By Samuel L. Leiter
This series began in the spring of 2020, when the pandemic made it seem as if live theater, on, off, off-off, or even off-off-off might never come back, or, if it did, might not do so in the ways to which most people were accustomed. While we waited, masks in place and, ultimately, vaccinated, for the pandemic to subside, we found other outlets than live performance for our need to see the human experience examined, interpreted, and presented in the flesh by writers, directors, actors, and designers.
Some of us who write about New York theater but were prevented from seeing it live found an outlet in the many streaming productions that sprouted like mushrooms on our TVs, laptops, tablets, and phones. I reviewed a couple of such works but found the experience dishearteningly forced. I hope no one is offended, but I quickly lost interest in watching actors, separated from their partners while communicating with them on a (mostly) laptop screen in little boxes while, looking into a camera, pretending they were in a shared space.
I admired the cleverness and grit it took to keep theater going, even if only digitally, but, unable to engross myself in it, turned instead to the documented past, reminiscing about old-time Broadway and Off-Broadway, good, indifferent, and bad. One expression of this reminiscent urge was the present series, Leiter Looks Back; another was one I did for Theater Life called “On This Day in New York Theater,” soon to expire; and, finally, my own Theatre’s Leiter Side blog, which will soon have posted over 600 essays about productions between 1970 and 1975 taken from an unpublished manuscript of mine.
But, hooray and hallelujah, live theater is coming back and it couldn’t be too soon. With that in mind, as well as the oncoming summer’s obligations and pleasures, not to mention an all-consuming book project, I regretfully announce that today’s entry of Leiter Looks Back will be its last. With the promise of live theatre just over the hill, I hope to return to Theater Pizzazz in the fall, joining my wonderful colleagues in reviewing New York plays and musicals, alive and kicking.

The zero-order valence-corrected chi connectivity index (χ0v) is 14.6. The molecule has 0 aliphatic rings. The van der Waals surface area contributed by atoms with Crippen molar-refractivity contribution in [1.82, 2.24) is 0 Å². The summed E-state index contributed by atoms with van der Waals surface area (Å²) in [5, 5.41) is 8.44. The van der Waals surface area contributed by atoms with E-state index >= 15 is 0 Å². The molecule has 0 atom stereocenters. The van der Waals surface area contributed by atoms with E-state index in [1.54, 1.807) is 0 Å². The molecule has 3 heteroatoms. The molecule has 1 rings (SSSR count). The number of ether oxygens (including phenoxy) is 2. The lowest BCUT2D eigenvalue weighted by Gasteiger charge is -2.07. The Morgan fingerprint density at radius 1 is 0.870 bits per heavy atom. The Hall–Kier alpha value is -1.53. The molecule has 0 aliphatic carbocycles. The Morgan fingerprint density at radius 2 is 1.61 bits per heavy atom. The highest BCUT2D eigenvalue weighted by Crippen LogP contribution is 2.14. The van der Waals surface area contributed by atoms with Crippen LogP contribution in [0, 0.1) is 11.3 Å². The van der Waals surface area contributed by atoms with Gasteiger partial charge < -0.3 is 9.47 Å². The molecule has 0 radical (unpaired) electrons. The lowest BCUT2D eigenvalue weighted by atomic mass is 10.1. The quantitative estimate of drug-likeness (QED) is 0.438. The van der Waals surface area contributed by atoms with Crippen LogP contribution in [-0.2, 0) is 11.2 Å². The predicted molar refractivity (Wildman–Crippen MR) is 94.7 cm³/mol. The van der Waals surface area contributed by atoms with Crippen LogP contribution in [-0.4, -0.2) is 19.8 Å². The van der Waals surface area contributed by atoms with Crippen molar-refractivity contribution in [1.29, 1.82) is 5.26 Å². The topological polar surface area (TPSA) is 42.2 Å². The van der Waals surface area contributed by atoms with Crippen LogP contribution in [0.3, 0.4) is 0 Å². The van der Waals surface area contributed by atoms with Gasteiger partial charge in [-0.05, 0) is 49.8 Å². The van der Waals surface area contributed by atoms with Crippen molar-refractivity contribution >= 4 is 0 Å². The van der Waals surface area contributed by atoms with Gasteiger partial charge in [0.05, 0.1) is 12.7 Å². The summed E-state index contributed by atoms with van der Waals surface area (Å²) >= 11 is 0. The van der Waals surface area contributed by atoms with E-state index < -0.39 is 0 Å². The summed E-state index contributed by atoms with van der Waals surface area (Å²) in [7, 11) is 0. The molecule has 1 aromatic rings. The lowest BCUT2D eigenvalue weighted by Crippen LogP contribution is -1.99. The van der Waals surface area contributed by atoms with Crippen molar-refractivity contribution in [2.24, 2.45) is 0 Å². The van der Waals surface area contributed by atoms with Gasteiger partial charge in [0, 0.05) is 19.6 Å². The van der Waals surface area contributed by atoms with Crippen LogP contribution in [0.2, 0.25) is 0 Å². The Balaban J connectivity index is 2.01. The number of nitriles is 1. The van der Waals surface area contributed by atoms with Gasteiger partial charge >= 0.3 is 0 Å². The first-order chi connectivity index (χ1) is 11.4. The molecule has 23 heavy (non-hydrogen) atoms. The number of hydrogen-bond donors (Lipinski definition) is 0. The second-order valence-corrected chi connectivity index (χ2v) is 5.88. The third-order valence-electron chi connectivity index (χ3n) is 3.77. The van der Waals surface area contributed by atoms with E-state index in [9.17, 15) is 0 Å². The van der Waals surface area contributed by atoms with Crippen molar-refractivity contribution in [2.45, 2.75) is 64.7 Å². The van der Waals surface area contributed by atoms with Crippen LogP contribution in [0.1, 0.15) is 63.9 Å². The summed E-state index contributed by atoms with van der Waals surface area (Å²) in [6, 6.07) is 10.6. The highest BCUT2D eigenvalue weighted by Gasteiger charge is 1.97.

For this last edition, Leiter Looks Back does so at two revivals of the 1925-1926 season, whose new plays, musicals, and revues were the subject of earlier postings. As noted in my last one, there was a sizable contingent of revivals during the season, one of which was advertised as “Hamlet in Modern Dress,” being the first such production of the play. The seventh (and last) Hamlet of the decade, a period also notable because of John Barrymore’s 1922 version, starred British actor Basil Sydney, in a staging originally seen in London. It opened at the Booth Theatre on November 9, 1925 and lasted for 88 performances, a solid total for a classical revival.
Viewers seemed to find the experiment of Hamlet in 1920s circumstances worthwhile, if not triumphant. The production came hard on the heels of Walter Hampden’s version, which was still on the boards, offering ample scope for comparison. George Jean Nathan revealed all the prejudices he held against the modern dress approach (now as common as those in period dress) before seeing it. He marshaled every argument he could to ridicule the concept, but discovered in the theatre that he felt “like an ass,” for the production was “actually more interesting, more exciting, more moving and more vivid than any Hamlet of other days.”
What Nathan and others saw was a Hamlet that was not as electric as it was merely because its garments were modish and its accoutrements familiar, but because it was a superbly staged (by James Light) work of theatre art.
The new approach, it was reported, brought great lucidity to the play. Hamlet, deprived of all the fustian of historical vestments, stood forth, said Time, as “a credible, relatively simple and most amazingly shrewd commentary on human weaknesses.” In the staging, social rank and character type were so clearly delineated by costuming that the play’s humor as well as its pathos seemed far more natural than usual.
Light’s direction introduced a court at which Claudius (Charles Waldron in the role that Sydney himself would play in the famed Laurence Olivier film of 1948) wore a cutaway or flannels as the need arose; Polonius (Ernest Lawford) was a well-groomed gentleman with a monocle; Hamlet appeared at various times in a double-breasted suit, dinner jacket, silk dressing-gown, plus-fours, sporting cap, and smoking either a pipe or cigarette (especially in the soliloquies); Gertrude (Adrienne Morrison), who also had the nicotine habit, with her hair bobbed and in the latest Paris fashions; Ophelia (Helen Chandler) dressed like a Roaring Twenties’ flapper; the First Gravedigger (Walter Kingsford) in a bowler, puffing on a pipe, and working in shirtsleeves; and the soldiers donning contemporary military garb.